There are few terms or concepts that have, in the last twenty or so years, rivaled "collective memory" for attention in the humanities and social sciences. Indeed, use of the term has extended far beyond scholarship to the realm of politics and journalism, where it has appeared in speeches atthe centers of power and on the front pages of the world's leading newspapers. The current efflorescence of interest in memory, however, is no mere passing fad: it is a hallmark characteristic of our age and a crucial site for understanding our present social, political, and cultural conditions.Scholars and others in numerous fields have thus employed the concept of collective memory, sociological in origin, to guide their inquiries into diverse, though allegedly connected, phenomena. Nevertheless, there remains a great deal of confusion about the meaning, origin, and implication of theterm and the field of inquiry it underwrites.The Collective Memory Reader presents, organizes, and evaluates past work and contemporary contributions on the questions raised under the rubric of collective memory. Combining seminal texts, hard-to-find classics, previously untranslated references, and contemporary landmarks, it will serve as anessential resource for teaching and research in the field. In addition, in both its selections as well as in its editorial materials, it suggests a novel life-story for the field, one that appreciates recent innovations but only against the background of a long history.In addition to its major editorial introduction, which outlines a useful past for contemporary memory studies, The Collective Memory Reader includes five sections - Precursors and Classics; History, Memory, and Identity; Power, Politics, and Contestation; Media and Modes of Transmission; Memory,Justice, and the Contemporary Epoch - comprising ninety-one texts. In addition to the essay introducing the entire volume, a brief editorial essay introduces each of the sections, while brief capsules frame each of the 91 texts.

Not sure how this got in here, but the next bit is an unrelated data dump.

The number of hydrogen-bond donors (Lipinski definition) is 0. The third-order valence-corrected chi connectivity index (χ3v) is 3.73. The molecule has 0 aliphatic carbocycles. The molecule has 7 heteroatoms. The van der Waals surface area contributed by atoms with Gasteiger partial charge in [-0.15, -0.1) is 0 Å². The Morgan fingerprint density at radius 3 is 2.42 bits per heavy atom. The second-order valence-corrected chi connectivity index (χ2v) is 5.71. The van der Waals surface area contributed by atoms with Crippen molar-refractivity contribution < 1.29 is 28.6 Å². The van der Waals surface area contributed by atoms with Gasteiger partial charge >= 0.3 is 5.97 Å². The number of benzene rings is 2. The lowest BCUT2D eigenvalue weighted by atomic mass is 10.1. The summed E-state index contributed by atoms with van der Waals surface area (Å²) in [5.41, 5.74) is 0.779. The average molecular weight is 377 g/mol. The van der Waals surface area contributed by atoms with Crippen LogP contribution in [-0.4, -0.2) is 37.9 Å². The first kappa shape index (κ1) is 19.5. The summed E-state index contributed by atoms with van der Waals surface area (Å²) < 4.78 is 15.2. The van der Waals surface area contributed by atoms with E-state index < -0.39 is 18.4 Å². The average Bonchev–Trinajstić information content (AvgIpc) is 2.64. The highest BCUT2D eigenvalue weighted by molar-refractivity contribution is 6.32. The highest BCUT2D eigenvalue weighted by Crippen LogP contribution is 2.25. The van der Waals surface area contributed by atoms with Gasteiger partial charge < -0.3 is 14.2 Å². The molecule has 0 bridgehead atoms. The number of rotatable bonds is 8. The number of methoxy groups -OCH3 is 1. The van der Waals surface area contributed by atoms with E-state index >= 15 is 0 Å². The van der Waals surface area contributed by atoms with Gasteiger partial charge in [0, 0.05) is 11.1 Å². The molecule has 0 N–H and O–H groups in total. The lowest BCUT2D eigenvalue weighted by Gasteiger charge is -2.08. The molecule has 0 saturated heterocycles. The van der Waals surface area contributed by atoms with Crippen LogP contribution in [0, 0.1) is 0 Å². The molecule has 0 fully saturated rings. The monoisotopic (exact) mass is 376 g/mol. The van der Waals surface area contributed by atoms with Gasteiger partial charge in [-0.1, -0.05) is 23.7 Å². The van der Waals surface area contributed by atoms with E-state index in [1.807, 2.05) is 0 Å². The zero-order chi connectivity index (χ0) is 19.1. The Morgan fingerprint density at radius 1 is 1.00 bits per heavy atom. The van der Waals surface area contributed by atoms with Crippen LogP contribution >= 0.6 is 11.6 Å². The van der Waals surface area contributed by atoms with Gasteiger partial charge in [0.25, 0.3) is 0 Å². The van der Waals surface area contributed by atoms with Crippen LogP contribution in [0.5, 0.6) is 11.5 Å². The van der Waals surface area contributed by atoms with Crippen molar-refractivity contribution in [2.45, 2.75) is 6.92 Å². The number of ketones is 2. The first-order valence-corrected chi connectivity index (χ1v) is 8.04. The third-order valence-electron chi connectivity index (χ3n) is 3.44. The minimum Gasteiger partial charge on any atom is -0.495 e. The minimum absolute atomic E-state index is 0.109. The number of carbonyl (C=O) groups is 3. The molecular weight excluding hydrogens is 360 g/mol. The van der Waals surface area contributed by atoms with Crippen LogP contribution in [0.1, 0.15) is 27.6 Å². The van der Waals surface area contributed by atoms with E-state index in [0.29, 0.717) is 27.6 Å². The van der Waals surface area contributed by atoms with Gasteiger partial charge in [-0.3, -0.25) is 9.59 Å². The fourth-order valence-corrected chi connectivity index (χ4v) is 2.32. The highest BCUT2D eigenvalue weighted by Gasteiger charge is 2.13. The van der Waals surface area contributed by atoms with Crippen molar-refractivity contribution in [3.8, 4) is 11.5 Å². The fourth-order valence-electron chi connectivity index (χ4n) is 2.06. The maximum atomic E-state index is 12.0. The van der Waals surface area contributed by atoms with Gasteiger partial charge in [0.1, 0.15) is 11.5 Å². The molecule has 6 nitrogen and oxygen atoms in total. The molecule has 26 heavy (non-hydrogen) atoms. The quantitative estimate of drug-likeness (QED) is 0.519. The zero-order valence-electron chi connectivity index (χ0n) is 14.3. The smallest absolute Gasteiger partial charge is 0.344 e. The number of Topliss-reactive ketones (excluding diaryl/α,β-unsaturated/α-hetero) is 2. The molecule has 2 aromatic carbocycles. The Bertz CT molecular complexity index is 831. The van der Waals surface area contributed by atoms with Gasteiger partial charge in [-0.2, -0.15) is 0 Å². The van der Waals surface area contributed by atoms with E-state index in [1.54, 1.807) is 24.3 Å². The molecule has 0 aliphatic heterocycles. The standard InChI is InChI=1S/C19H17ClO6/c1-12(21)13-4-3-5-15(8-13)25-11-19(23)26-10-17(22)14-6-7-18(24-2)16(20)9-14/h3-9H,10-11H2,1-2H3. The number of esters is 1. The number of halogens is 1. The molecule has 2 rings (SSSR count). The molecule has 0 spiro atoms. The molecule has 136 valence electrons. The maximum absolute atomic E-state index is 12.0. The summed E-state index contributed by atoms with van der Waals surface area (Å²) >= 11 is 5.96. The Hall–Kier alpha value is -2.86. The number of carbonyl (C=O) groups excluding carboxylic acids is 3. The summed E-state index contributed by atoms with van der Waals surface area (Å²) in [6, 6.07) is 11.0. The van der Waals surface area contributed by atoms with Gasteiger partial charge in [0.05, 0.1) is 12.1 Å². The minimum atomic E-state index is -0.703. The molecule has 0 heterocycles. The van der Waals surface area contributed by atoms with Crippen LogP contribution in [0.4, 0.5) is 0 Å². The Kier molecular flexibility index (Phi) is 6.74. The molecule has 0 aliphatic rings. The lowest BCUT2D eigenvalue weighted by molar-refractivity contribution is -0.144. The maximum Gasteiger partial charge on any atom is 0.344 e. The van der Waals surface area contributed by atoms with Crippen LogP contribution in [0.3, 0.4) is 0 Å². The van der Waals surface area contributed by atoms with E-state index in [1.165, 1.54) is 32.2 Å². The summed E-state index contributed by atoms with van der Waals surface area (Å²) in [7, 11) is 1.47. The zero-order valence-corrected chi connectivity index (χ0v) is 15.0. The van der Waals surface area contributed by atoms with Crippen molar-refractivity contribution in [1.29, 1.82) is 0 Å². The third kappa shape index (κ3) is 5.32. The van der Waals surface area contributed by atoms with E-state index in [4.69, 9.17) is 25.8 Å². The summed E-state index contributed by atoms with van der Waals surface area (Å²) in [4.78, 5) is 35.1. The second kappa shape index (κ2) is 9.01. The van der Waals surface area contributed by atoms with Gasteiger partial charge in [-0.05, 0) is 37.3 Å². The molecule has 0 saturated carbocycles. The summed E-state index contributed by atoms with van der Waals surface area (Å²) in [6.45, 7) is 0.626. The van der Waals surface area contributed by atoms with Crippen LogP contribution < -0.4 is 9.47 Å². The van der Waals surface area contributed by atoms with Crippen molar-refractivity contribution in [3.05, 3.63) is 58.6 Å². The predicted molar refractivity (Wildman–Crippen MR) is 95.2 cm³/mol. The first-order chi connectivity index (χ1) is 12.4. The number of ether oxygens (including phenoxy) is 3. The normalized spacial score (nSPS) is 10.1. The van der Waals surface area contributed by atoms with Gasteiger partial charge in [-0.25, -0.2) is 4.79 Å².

The Collective is a gripping thriller from Christopher Golden, author of Tin Men, written under the pseudonym Jack Rogan. In a quiet community outside Fort Myers, Florida, a home invasion and murder draw a crowd of Feds. No one is aware that this killing is part of a vast, chilling conspiracy. After all, the victims were just an ordinary family. Former FBI agents Josh Hart and Rachael Voss spearhead the investigation, following a trail of seemingly accidental deaths. Then, in a tranquil Boston suburb, someone comes after the seven-month-old daughter of Gulf War vet Caitlin McCandless. Cait has combat training and knowledge of a shocking secret—and she’ll need both to save her daughter’s life. Voss and Hart, searching for answers only McCandless can provide, soon find themselves up against far-reaching forces, but what truly startles them is finding enemies inside their own chain of command. In a race against time, power, and secrecy, Voss, Hart, and McCandless are about to come together around an explosive truth: In America, someone is waging war against children—for the most horrifying reason of all. From the Paperback edition.